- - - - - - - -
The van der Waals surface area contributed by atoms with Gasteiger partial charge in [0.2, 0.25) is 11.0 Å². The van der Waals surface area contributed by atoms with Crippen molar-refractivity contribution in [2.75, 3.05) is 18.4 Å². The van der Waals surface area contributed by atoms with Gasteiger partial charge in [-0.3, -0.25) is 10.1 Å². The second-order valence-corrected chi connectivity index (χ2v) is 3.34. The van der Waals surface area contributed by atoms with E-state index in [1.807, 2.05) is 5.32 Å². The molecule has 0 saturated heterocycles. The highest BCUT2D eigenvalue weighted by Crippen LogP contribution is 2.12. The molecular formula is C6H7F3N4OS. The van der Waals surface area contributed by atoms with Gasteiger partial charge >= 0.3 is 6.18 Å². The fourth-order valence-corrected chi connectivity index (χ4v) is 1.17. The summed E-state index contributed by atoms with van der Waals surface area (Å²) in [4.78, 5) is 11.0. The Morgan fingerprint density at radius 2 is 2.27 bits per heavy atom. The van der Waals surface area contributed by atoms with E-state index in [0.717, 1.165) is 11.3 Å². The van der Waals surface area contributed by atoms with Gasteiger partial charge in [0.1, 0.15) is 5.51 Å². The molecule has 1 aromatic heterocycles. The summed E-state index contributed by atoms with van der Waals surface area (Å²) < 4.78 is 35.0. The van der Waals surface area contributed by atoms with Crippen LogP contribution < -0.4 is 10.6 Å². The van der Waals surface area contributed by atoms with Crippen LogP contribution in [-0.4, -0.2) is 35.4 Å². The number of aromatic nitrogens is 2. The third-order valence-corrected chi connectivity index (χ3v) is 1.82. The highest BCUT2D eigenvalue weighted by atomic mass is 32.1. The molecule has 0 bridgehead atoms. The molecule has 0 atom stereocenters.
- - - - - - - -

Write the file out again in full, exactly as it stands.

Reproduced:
The van der Waals surface area contributed by atoms with Gasteiger partial charge in [0.2, 0.25) is 11.0 Å². The van der Waals surface area contributed by atoms with Crippen molar-refractivity contribution in [2.75, 3.05) is 18.4 Å². The van der Waals surface area contributed by atoms with Gasteiger partial charge in [-0.3, -0.25) is 10.1 Å². The second-order valence-corrected chi connectivity index (χ2v) is 3.34. The van der Waals surface area contributed by atoms with E-state index in [1.807, 2.05) is 5.32 Å². The molecule has 0 saturated heterocycles. The highest BCUT2D eigenvalue weighted by Crippen LogP contribution is 2.12. The molecular formula is C6H7F3N4OS. The van der Waals surface area contributed by atoms with Gasteiger partial charge >= 0.3 is 6.18 Å². The fourth-order valence-corrected chi connectivity index (χ4v) is 1.17. The summed E-state index contributed by atoms with van der Waals surface area (Å²) in [4.78, 5) is 11.0. The Morgan fingerprint density at radius 2 is 2.27 bits per heavy atom. The van der Waals surface area contributed by atoms with E-state index in [0.717, 1.165) is 11.3 Å². The van der Waals surface area contributed by atoms with Gasteiger partial charge in [0.1, 0.15) is 5.51 Å². The molecule has 1 aromatic heterocycles. The summed E-state index contributed by atoms with van der Waals surface area (Å²) < 4.78 is 35.0. The van der Waals surface area contributed by atoms with Crippen LogP contribution < -0.4 is 10.6 Å². The van der Waals surface area contributed by atoms with Crippen LogP contribution in [-0.4, -0.2) is 35.4 Å². The number of aromatic nitrogens is 2. The third-order valence-corrected chi connectivity index (χ3v) is 1.82. The highest BCUT2D eigenvalue weighted by atomic mass is 32.1. The molecule has 0 bridgehead atoms. The molecule has 0 atom stereocenters.